From: Antoine Leca (Antoine10646@leca-marti.org)
Date: Fri Apr 16 2004 - 04:35:35 EDT
On Thursday, April 15, 2004 8:16 PM, Philippe Verdy va escriure:
> I thought it was already answered in this list by a Catalan speaking
> contributor: the sequence L+middle-dot in Catalan is NOT a combining
No? Then was is it? Looks like very much one, to me.
> The middle dot in Catalan plays a role similar to an hyphen
> between syllables, to mark a distinction with words where, for
> example a double-L would create an alternate reading.
Yes (although I am not sure we can write "similar to hyphens", since I do
not know the history of the hyphen).
> The dot indicates that each L must be read distinctly (or read
> with a long or emphatic L).
Ought to. I.e., it would be precious prononciation, at least for the
Barcelonian way of speaking. In other places, the prolongated prononciation
may be the default for litterate speech, too (this is the case here in
Valencia). Colloquial speech definitively makes no difference between l·l
The very reason for the dot is to disambiguate between two identical
orthographies inherited from the past, without actually changing the
orthographies (i.e., dropping one l, or adopting the standard but bulky "tl"
So, "ll" now unambiguously designs palatal l (the IPA code of which I am
presently unable to found in Unicode, it is a turned y), coming form
colloquial words, while "l·l" unambiguously designs may-be-prolongated [l]
directly coming from Latin. Before the reform (~100 years ago), both were
written identically, which leads to problems.
> In French for example we have words like "maille" to be read as
> /maj/, and the same "-ill-" written diphtongs after another vowel
> occur in Catalan.
It is written -i- (not ï nor í), occuring after some vowel. Like "mai"
(never), which is sounded the same as "maille" in Parisian French.
> But French will not write "-ill-" if it occurs
> between two vowels where the two L must have the sound L (if this
> occurs in french, only 1 L is written, and the emphatic/long sound is
> not marked).
Of course not "-ill-" (why on earth someone will introduce an -i- where
there is no reason for it?), but rather "-ll-", like in "collège" or
"parallèle". TWO L's ;-). This is after the two most used words in Catalan
that have the ·, namely "col·legi" and "paral·lel".
And yes, similarly to Catalan, the emphatic/prolongated l sound is not
> Catalan has this orthograph, and writes the
> emphatic/long L distinctly. So it needs a symbol for that. The
> middle-dot is then considered in Catalan as a letter,
This is not a letter. Not as much as harly anyone will consider apostrophe
as being a letter in Romance languages (or in English either).
Note that I am _not_ saying · is like an apostrophe in Catalan (the latter
is a punctation symbol, which separates words). But it is not a letter.
Neither are ´ or ¸, either.
> that will occur in the middle of words.
Specifically between L (either lower or upper-case, but not a mixture).
There are other rules, too, such as IIRC the letters surrounding the l
should be vowels (Not 100% sure here, and did not care to check).
> I don't know if the middle-dot can be used in Catalan as a cadidate
> position for a line break with hyphenation:
> if yes, is it kept before
> the hyphen, or is the middle-dot used alone, or is the middle-dot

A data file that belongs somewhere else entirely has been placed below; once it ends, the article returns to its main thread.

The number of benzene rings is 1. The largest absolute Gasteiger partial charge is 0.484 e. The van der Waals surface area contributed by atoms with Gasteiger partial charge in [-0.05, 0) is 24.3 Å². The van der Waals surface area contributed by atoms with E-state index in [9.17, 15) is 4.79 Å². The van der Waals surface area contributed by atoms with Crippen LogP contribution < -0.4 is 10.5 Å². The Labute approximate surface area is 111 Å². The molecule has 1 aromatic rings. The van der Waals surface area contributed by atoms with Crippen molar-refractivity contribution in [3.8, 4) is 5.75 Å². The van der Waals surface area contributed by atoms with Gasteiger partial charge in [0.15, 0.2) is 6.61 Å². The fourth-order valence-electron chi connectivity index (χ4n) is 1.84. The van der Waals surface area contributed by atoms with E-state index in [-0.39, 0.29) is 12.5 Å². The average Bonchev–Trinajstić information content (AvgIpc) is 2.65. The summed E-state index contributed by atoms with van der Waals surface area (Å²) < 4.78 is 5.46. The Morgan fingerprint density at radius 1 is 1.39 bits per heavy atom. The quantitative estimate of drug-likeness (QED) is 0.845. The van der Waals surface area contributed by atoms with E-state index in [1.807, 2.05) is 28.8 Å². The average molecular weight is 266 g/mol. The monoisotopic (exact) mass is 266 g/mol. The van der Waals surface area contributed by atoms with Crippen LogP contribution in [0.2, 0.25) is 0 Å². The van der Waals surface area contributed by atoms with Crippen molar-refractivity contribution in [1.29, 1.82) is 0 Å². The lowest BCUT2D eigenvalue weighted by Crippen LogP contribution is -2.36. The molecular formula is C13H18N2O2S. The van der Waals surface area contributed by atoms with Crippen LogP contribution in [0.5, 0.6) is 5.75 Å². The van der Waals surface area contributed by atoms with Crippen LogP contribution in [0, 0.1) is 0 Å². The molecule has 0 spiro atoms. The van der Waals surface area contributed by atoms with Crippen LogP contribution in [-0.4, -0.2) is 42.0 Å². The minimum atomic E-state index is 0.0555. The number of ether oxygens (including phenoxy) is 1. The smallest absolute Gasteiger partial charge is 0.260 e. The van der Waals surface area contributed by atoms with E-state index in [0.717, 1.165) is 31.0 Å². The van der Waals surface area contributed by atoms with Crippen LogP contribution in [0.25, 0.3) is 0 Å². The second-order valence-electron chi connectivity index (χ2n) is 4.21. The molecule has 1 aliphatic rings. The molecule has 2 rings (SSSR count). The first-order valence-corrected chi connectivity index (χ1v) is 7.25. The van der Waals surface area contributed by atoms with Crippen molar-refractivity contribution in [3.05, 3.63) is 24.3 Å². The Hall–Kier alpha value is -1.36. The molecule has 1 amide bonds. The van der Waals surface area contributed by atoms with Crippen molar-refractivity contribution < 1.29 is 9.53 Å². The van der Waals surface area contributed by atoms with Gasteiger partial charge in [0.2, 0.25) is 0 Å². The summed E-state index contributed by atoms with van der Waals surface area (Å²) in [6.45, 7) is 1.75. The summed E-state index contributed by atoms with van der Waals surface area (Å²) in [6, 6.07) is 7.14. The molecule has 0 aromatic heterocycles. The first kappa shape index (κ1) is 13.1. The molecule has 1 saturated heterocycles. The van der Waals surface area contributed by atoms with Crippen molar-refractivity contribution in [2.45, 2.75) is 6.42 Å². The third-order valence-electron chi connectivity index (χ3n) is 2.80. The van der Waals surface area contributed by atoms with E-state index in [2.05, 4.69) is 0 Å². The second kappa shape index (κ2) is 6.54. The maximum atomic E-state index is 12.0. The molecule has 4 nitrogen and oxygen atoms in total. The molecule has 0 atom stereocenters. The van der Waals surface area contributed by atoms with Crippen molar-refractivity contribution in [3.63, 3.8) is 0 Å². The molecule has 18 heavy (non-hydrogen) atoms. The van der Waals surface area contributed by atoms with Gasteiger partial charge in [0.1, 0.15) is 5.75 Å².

> replaced by a regular hyphen?
> I don't know. But if the middle-dot
> must be replaced by a hyphen, then it is a punctuation (similar to
> hyphens used in compound-words).
What is the first k in a hyphenated "dicke" in German? (it becomes
"dik-ke"). At any rate, I will not tag it as "punctuation"!
Here we are a similar case: when l·l is hyphenated, the former "diglyph",
i.e. "l·", is transformed to "l". The obvious reason is that there is no
more need to disambiguate, since a palatized "ll" will never be hyphenated
in Catalan (nor in Castilian, nor will "lh" in Portuguese or Occitan, nor
will "gli" in Italian).
> But in Catalan, the middle dot should not be kerned into the
> preceding uppercase L, like it would appear if it was considered
> equivalent to <L-middle-dot>.
Sorry, but who are you to dictate laws about kerning in Catalan?
Kerning is essentially an optional feature related to fonts, and I do not
see any reason to avoid "kerning" a L and a · (which would be in a title,
moreover), if the result is aesthetically unpleasant, perhaps becasue the
font designer did not consider the case.
> If there's something really missing for Catalan, it's a middle-dot
> letter with general category "Lo", and combining class 0 (i.e. NOT
> combining). It's unfortunate that almost all legacy Catalan text
> transcoded to Unicode are based on the middle-dot symbol (the one
> mapped in ISO-8859-1 and ISO-8859-15) which is not seen by Unicode as
> a letter (Lo) but as a symbol only.
Considered that the · is present on any Spanish keyboard these days (shift
3), and that on the other hand almost no keyboard except ancient typewriters
do have the [L·] key, it is very fortunate, in fact. Because this way we
have some unity in the electronic corpus. Particularly since people are
progressively using it.
The fact that U+00B7 is not considered as Lo or something similar, and hence
is "vetoed" to enter in identifiers and similar cases for un-Catalanized
softwares, is a fact well known by the UTC, and Dr. Whistler in particular
;-). And it is this way for many many years now. All Catalans sympathisants
we can see this matter of fact as unfortunate, but since Mathematicians seem
to outweight Catalans as users of Unicode, and since · is widely seen as an
operator by these base, there is no chance to modify it.
Nor is there any chance to succeed in modifying the use of U+00B7 for · in
Catalan (since the only practical substitutes will be . and -, which are
clearly worse; any other "new idea" will not be used, so is deadborn).
Hope it helps,
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